• Shannon says:

      Michele- thank you for stopping by and yes I agree! I want to be the greater influencer, not the world. Thank you for your kind words!

  13. Bre Rock says:

    Your words are so wise! Thank you for sharing, I’m a new mommy of a 6 month old so I’m always looking for sound parenting advice. My hubby was brought up unshielded whereas I was shielded by my parents. And you know what? I think he had a much better understanding of the world and transitioned into adulthood much better. When I went off to college I was far too innocent and ignorant of the world around me. I wish I’d had an ounce of the knowledge he had to conquer the world. Thanks so much for the reminder that not shielding is OK and should be encouraged!

    • Shannon says:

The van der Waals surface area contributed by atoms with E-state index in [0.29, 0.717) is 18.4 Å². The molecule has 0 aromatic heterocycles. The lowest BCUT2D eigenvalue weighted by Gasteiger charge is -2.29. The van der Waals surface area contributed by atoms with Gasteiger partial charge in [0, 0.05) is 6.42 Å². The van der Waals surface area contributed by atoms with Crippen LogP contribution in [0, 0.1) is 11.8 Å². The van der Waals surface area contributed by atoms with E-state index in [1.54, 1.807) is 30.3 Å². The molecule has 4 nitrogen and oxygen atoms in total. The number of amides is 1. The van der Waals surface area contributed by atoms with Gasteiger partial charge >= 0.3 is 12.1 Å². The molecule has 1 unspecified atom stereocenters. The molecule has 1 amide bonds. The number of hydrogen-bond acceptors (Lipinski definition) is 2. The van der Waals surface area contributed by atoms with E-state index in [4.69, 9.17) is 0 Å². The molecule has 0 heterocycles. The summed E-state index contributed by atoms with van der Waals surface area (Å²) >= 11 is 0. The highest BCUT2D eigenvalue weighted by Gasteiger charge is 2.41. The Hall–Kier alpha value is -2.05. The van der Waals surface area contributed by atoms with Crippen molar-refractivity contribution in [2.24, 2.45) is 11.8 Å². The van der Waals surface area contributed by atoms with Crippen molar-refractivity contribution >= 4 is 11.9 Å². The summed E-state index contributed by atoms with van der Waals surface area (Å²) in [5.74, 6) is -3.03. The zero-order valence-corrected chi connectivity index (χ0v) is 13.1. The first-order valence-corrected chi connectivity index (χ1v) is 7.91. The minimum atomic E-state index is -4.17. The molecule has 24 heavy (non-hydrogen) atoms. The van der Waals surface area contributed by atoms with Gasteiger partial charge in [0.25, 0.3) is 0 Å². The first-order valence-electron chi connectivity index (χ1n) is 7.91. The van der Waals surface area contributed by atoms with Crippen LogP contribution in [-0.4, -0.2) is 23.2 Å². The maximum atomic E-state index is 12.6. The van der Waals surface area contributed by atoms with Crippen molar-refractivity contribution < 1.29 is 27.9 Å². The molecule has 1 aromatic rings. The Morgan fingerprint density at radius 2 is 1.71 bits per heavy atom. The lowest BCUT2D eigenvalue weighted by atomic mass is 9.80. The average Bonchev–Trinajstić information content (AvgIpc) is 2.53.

Hi Bre- It’s definitely a balancing act that’s for sure. A new mommy, huh?? Congrats to you and your hubby- you’re in the for the ride of your life!! Children are definitely a treasure. I pray for favor for you!! xoxo

  14. I mostly agree with your idea of not shielding our kids. I think there is a place for shielding, especially when they are small, but we have always tried hard to be honest and open with our kids and have brought up hard to address subjects, taken them to viewings and funerals, haven’t tried to hide some of the poor choices that people they know have made (when it was pretty obvious- and we tried to make sure to talk about it in a way that wasn’t degrading to that individual) etc.